Presidentlal Council’s working group to defend rights of NGOs

In the event that their rights are
constricted the NGOs  may appeal to the
presidential council’s working group



working group for the development of NGOs has had its first meeting after
recomposition due to rotation of the membership of the presidential council for
the development of civil society and human rights, its parent body, and has
settled its future work programme. The group will include special advisers some
of whom have served as members in the past.



taking part include the chair of the council, Michail Fedotov, the director of
the department for innovative development of the federal ministry of economic
development, Artem Shadrin, and a number of leading lawyers from the voluntary
sector. Elena Topoleva said that the meeting had taken the decision to champion
NGOs’ rights. This means that where an NGO thinks that the authorities are
interfering unlawfully with their activities or violating their rights in some
way, it is at liberty to appeal to the working group…(i.e. to the chair of
the working group, Vlada  Muraveva –
Ms Topoleva said that at the moment ‘NGOs have no-one to complain to’ since
there are no bodies that deal with these cases. There is also talk both amongst
ordinary Russians and officials to the effect that access to social services
should be secured for NGOs. There have been instances where organisations that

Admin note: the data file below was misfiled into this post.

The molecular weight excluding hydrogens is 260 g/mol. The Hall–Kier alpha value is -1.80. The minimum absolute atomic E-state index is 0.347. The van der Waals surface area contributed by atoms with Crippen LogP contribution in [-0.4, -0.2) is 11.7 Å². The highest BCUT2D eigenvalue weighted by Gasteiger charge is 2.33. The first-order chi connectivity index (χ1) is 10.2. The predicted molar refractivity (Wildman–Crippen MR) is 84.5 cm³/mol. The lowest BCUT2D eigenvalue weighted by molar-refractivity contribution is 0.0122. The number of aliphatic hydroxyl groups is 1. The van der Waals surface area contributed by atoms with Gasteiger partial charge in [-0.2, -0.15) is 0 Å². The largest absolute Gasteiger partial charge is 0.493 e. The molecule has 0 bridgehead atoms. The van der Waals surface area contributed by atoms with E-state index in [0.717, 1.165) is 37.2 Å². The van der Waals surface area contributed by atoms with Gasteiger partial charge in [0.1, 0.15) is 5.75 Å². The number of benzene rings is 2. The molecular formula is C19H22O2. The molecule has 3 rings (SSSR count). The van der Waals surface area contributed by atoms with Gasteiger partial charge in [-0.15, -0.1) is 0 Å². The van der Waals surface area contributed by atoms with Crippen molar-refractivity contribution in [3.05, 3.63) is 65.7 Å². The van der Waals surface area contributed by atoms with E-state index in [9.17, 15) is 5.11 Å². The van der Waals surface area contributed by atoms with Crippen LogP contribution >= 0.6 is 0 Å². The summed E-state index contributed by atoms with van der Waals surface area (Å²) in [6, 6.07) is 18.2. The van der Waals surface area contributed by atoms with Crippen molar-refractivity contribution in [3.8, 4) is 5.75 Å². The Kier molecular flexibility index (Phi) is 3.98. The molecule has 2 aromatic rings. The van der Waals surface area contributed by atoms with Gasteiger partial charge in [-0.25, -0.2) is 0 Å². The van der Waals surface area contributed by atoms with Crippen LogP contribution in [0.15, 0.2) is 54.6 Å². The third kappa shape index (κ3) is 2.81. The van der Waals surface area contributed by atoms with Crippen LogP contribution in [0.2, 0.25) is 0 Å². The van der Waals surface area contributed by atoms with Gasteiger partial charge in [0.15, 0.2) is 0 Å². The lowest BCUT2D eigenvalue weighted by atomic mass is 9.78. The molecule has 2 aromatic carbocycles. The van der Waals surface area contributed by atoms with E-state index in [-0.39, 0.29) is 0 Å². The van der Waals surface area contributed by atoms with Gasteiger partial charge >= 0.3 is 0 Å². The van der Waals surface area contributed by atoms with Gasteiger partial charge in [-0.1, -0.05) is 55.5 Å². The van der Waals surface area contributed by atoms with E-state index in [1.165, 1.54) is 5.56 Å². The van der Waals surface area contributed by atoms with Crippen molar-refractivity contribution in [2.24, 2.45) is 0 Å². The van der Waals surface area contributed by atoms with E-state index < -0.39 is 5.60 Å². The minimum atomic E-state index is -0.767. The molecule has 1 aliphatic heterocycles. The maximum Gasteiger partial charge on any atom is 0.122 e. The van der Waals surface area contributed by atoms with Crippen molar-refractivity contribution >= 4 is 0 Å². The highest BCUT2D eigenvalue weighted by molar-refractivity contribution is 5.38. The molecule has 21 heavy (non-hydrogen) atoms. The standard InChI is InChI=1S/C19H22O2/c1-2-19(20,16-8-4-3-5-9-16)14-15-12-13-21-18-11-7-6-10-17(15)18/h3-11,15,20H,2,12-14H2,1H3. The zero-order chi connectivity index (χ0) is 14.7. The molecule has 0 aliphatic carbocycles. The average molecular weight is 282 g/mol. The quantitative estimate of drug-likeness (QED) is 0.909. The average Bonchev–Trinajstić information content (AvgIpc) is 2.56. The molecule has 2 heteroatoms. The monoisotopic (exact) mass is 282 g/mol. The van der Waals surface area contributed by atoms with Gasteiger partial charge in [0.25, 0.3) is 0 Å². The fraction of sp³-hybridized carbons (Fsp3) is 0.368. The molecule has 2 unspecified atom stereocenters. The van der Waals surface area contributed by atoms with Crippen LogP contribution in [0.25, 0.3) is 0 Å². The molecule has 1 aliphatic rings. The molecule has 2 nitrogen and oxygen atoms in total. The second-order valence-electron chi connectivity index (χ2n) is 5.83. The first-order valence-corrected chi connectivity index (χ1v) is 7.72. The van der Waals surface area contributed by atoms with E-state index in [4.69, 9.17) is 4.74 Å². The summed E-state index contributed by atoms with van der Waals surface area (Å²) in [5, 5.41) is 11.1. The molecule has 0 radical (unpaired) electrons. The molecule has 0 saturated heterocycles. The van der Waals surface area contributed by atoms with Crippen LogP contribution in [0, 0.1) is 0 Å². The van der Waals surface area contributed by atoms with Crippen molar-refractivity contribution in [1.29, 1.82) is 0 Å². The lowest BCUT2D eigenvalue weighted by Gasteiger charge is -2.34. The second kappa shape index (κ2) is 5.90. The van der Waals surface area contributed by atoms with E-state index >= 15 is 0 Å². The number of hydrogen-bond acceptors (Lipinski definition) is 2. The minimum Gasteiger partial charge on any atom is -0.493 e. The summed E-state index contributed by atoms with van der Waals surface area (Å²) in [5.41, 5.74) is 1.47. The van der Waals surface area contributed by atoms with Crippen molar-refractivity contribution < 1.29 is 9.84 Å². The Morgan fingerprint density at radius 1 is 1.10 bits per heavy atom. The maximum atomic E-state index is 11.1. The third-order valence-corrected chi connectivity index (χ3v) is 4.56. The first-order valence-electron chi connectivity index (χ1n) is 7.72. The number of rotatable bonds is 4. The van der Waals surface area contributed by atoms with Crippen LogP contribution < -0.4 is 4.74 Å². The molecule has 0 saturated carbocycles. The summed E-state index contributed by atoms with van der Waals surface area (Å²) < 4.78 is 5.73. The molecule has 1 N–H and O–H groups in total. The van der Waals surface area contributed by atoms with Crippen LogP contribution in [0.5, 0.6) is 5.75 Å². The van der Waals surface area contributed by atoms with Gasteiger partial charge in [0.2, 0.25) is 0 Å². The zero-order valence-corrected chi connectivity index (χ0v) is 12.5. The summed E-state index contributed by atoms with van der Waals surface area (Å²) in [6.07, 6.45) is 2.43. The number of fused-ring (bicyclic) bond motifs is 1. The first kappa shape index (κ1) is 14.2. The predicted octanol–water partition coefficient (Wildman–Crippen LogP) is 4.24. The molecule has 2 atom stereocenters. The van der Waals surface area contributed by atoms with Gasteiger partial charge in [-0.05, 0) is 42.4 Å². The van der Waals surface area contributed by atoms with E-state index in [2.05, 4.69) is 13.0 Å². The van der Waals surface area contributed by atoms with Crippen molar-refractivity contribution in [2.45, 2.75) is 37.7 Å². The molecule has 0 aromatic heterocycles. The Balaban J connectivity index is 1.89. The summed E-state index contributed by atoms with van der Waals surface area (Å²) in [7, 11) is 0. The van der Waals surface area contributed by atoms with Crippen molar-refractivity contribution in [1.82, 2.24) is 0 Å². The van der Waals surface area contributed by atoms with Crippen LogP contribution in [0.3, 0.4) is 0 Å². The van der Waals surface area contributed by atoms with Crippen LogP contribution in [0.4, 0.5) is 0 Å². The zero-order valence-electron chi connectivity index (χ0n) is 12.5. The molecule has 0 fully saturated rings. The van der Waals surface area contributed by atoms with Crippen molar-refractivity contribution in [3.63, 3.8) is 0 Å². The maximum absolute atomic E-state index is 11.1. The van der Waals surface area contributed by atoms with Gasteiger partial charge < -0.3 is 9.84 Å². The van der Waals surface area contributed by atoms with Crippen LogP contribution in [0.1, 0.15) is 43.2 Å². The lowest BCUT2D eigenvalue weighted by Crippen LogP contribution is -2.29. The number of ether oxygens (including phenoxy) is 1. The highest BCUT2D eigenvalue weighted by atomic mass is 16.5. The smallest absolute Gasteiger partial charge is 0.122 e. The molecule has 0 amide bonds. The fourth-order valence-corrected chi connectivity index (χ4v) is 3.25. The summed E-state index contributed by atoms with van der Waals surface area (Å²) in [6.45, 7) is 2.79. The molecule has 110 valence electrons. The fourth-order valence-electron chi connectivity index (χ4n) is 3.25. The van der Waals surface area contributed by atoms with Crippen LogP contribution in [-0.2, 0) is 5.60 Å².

are able to provide certain services as well as governmental organisations can,
have not been allowed to do so.



second aim of the working group will be to monitor the implementation of the
foreign agents law as applied in practice. ‘We will be asking NGOs to send in a
note of their views as to how the coming into force of that law influences
their operational potential and thus affects their activities’, said Ms
Topoleva. The members of the working group will be  preparing amendments to that law. ‘There is a
view that it should not be amended and that it would be harmful to do so. But
others think that it should be amended. How urgent it will be to introduce
amendments, will depend on the way the law is implemented’, explained Ms



meeting also touched on the issue of preparing a new law on NGOs. Ms Topoleva
observed that the existing law ‘had been rehashed and altered so many times
that it was no longer realistic and contained contradictions.’ Aleksei
Antonomov, the director of the Centre for Comparative Law and Elena Abrosimova,
co-director of ‘Dialog’ (IREX) the civil society support programme, would be
co-ordinating the work. The Advanced School of Economics would also be involved
in the person of Professor Lev Jacobson. Furthermore, specialists would be
having discussions to identify gaps in the law. She went on to say that the
inter-departmental working group on the reform of legislation affecting NGOs
would be recommencing its work. Previously the head of the government service,
Vladislav Kurkov, had been looking after this but now the first deputy head of
the presidential administration, Vyacheslav Volodin would be taking over.









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